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A chimney crown is the masonry top of the chimney or the roof that covers the brick-and-mortar of the chimney. The chimney crown is critical for protecting the structure beneath it from harsh weather.
Many people are unaware that this crown requires protection. This capstone will eventually crack and deteriorate if not repaired and maintained, leaving the chimney vulnerable to water intrusion and damage.
The chimney inspection experts at Chimney Restoration of Kansas City can assist you whether your chimney crown is crumbling or you want to prevent small cracks. Our chimney cleaning service team specializes in chimney inspections and repairs for homes and businesses in Linwood, KS.
You can rely on us to complete the repair as per your specifications. We guarantee the quality of our work and have a long list of satisfied commercial and residential customers.
The chimney crown is the cement slab that sits on top of your chimney stack, shielding it from rain, animals, debris, or anything else that enters the chimney and causes damage. These are the reasons why the chimney crown gets damaged:
This is one of the most common causes of crown failure. Crowns are frequently constructed with the wrong materials and dimensions. If you want a crown to keep water out of your chimney system, it should be at least 3 inches thick and extend at least 3 inches on each side. Otherwise, water will settle on the crown and quickly erode it.
Even well-constructed crowns can wear and crack over time due to weather. As holes and cracks form in the crown, more water will enter the chimney.
Your chimney crown shouldn’t have any white stains on them. In the long run, it will seriously harm the crown’s structure, including its bricks and mortar.
Rain and melting snow enter the interiors of the chimney through a crack. When this occurs, the chimney leaks can affect both the chimney masonry & the building material of the home.
Mold growth is an issue in dark places. Mold thrives in poorly ventilated areas that remain cool and damp for long periods. You don’t want any presence of mold near or in your house. Water can seep into the bricks when a chimney crown is decayed or broken.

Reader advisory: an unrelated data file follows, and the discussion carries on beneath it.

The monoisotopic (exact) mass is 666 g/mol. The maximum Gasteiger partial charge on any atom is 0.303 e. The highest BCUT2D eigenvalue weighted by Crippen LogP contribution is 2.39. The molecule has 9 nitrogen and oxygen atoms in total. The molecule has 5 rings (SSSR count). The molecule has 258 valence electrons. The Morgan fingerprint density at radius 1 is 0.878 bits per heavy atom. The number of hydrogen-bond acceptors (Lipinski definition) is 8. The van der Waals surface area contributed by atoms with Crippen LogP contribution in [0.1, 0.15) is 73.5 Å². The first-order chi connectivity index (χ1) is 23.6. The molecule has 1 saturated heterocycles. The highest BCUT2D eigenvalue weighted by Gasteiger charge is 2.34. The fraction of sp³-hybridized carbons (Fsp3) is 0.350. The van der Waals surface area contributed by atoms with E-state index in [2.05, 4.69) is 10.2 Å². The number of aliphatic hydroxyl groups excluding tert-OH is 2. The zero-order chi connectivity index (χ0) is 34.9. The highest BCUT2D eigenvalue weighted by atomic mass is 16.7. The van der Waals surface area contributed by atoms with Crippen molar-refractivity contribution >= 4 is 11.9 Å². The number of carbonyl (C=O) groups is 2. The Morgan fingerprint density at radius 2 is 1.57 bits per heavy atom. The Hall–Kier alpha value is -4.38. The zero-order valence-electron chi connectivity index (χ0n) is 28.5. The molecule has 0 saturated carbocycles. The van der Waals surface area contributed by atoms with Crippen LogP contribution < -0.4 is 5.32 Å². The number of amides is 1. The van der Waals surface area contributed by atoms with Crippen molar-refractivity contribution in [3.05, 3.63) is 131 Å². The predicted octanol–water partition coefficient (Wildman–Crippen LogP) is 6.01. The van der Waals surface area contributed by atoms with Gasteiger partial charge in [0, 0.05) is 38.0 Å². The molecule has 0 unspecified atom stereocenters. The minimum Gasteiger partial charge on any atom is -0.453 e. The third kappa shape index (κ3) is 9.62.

Our chimney cleaning company Chimney Restoration of Kansas City in Linwood, KS can assist you if your chimney was poorly built or has begun to wear and tear. Our fireplace cleaning professionals specialize in chimney crown repairs and rebuilding. We can ensure that your crown is in good shape and ready to protect your chimney.
Our chimney sweeps in Leavenworth County have decades of experience repairing chimney crowns and fixing leakages. We use proven chimney repair techniques and products when repairing crowns. You can expect long-lasting protection when trusting chimney cleaning services providers like Chimney Restoration of Kansas City.
Our chimney sweeps use high-quality materials to fill cracks and holes. Following the completion of fireplace cleaning and crown repairs in Leavenworth County, we apply a coating that can be brushed onto the crown to provide a waterproof layer. This prevents future cracks and allows you to enjoy years of protection.
Is water leaking into your chimney and home through the crown? Our chimney cap installation and repair company Chimney Restoration of Kansas City in Linwood, KS can assist you. If the repairs are required, you can rely on us to provide quick, effective, and long-lasting chimney repairs to keep moisture out of your chimney.
Selecting a suitable chimney cleaning and repair company in Leavenworth County is critical to ensure a job well done. Whether you hire us to repair your chimney crown or completely replace the mortar, we promise to complete the job on time and within budget. Call us today on 913-374-7902 to schedule crown repair and chimney cap installation services.
Linwood is a city in Leavenworth County, Kansas, United States, and part of the Kansas City metropolitan area. As of the 2020 census, the population of the city was 415. It is located along K-32 highway between Lawrence and Bonner Springs.
Linwood was founded as Journeycake, named after Charles Journeycake, the last Delaware chief. People occasionally made fun of the name Journeycake by calling it “Johnny Cake.” The community was platted on both sides of Stranger Creek, near the creek’s mouth at the Kansas River.
In May 1860, a treaty was signed at Sarcoxieville, 3 miles (4.8 km) northeast of Linwood, by Chief Sarcoxie of the Delaware and by the United States. After the treaty’s signature, each member of the tribe was assigned a parcel of land, and the balance of the tribe’s territories were sold to the predecessor of the Union Pacific Railroad. Meanwhile, the U.S. government established a trading post near Stranger Creek until the tribe was moved to the Indian Territory in 1867. Located beside the Union Pacific Railroad tracks, the trading post became the first school in the community.
In September 1863, the Union Pacific Railroad began building the main line westward across the Great Plains from Kansas City, Kansas, to Denver, Colorado. This was the long-line railroad in Kansas for 2-3 years. The first 40 miles (64 km) were opened in 1864 from Wyandotte (now a suburb of Kansas City) to Lawrence. William A. Harris moved to Kansas in 1865 employed as a civil engineer for the Union Pacific Railroad. In 1868 it became the Kansas Pacific Railroad .Learn more about Linwood.